China Plans First Euro Bond Sale Since 2004 on Cheap Rates
(Bloomberg) — China is planning to sell euro-denominated bonds amid a slump in borrowing costs in the currency in what could mark its first such issuance since 2004.
China’s Ministry of Finance plans to sell U.S. dollar and euro-denominated bonds, according to people familiar with the matter. The ministry didn’t immediately reply to a fax sent by Bloomberg seeking comment. China last sold euro-denominated bonds in 2004, according to Bloomberg data.
China’s return for a euro-denominated bond comes amid ultra-low borrowing costs in the currency. Average yields on investment-grade euro bonds are below 0.5%, close to a record low of 0.23% hit in late August, according to a Bloomberg Barclays Index.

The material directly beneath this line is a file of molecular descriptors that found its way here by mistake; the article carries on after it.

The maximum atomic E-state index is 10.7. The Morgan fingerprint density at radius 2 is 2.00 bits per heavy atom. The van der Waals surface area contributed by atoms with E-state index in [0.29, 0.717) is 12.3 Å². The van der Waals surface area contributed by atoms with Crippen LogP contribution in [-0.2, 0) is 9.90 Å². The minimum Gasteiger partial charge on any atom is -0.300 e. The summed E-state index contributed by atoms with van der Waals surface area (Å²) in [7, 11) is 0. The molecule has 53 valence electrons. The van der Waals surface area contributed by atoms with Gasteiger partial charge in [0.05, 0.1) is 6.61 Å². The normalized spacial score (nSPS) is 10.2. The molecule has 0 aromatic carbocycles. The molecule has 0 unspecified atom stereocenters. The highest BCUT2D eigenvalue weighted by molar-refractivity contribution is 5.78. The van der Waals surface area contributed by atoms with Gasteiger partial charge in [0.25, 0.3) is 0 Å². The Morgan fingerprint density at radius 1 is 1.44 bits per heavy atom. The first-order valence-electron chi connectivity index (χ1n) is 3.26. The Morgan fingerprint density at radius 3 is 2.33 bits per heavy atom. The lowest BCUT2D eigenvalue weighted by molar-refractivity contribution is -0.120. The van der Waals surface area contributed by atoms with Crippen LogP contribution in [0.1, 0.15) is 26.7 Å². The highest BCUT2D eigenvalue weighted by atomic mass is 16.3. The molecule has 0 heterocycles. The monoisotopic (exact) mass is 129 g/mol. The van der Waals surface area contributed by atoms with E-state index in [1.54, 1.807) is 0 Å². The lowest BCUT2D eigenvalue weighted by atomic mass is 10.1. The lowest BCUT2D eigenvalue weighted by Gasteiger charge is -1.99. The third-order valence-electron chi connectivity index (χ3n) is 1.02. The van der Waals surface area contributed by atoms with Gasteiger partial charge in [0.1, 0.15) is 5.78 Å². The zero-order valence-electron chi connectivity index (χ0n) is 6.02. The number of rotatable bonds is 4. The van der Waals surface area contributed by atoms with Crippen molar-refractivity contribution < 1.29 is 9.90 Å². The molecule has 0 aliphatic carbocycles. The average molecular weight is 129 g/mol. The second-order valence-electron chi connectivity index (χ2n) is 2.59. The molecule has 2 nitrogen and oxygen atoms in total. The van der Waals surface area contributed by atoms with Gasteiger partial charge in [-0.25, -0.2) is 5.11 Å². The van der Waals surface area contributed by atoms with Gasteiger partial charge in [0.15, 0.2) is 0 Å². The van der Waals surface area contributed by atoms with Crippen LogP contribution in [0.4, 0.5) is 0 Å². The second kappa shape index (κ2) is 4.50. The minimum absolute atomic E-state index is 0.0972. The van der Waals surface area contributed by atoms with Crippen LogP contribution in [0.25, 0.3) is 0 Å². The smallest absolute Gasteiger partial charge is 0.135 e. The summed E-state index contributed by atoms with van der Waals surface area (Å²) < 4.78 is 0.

“The MOF has seized the perfect timing to sell euro bonds this year as borrowing cost in euro has become very favorable,” said Xia Le, Hong Kong-based chief Asia economist at Banco Bilbao Vizcaya Argentaria SA. “With the European Central Bank expected to maintain loose monetary policy, funding cost in the currency will stay at record low in the near term.”
The nation returned to the dollar bond market two years ago after a gap of about 13 years. It also sold dollar bonds in October last year.
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